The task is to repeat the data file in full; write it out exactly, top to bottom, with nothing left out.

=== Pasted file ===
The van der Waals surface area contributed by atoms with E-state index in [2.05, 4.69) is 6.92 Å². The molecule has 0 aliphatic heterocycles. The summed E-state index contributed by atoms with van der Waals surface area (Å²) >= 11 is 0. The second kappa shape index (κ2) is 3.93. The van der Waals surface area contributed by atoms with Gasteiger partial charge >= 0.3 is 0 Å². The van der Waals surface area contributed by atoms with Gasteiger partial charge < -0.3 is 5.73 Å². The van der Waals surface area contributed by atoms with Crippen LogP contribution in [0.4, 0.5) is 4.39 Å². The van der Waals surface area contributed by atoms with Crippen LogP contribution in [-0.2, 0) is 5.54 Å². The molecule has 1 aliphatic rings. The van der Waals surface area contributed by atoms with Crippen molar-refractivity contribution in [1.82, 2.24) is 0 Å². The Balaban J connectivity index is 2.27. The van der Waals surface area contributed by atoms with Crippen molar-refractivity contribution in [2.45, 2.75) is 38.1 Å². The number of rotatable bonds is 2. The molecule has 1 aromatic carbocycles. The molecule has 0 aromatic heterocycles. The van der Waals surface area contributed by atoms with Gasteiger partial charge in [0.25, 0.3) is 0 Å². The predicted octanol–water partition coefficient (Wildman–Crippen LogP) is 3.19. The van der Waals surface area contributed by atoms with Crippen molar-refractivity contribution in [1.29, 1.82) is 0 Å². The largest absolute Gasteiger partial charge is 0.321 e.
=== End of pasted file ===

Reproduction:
The van der Waals surface area contributed by atoms with E-state index in [2.05, 4.69) is 6.92 Å². The molecule has 0 aliphatic heterocycles. The summed E-state index contributed by atoms with van der Waals surface area (Å²) >= 11 is 0. The second kappa shape index (κ2) is 3.93. The van der Waals surface area contributed by atoms with Gasteiger partial charge >= 0.3 is 0 Å². The van der Waals surface area contributed by atoms with Gasteiger partial charge < -0.3 is 5.73 Å². The van der Waals surface area contributed by atoms with Crippen LogP contribution in [0.4, 0.5) is 4.39 Å². The van der Waals surface area contributed by atoms with Crippen LogP contribution in [-0.2, 0) is 5.54 Å². The molecule has 1 aliphatic rings. The van der Waals surface area contributed by atoms with Crippen molar-refractivity contribution in [1.82, 2.24) is 0 Å². The Balaban J connectivity index is 2.27. The van der Waals surface area contributed by atoms with Crippen molar-refractivity contribution in [2.45, 2.75) is 38.1 Å². The number of rotatable bonds is 2. The molecule has 1 aromatic carbocycles. The molecule has 0 aromatic heterocycles. The van der Waals surface area contributed by atoms with Gasteiger partial charge in [0.25, 0.3) is 0 Å². The predicted octanol–water partition coefficient (Wildman–Crippen LogP) is 3.19. The van der Waals surface area contributed by atoms with Crippen molar-refractivity contribution in [1.29, 1.82) is 0 Å². The largest absolute Gasteiger partial charge is 0.321 e.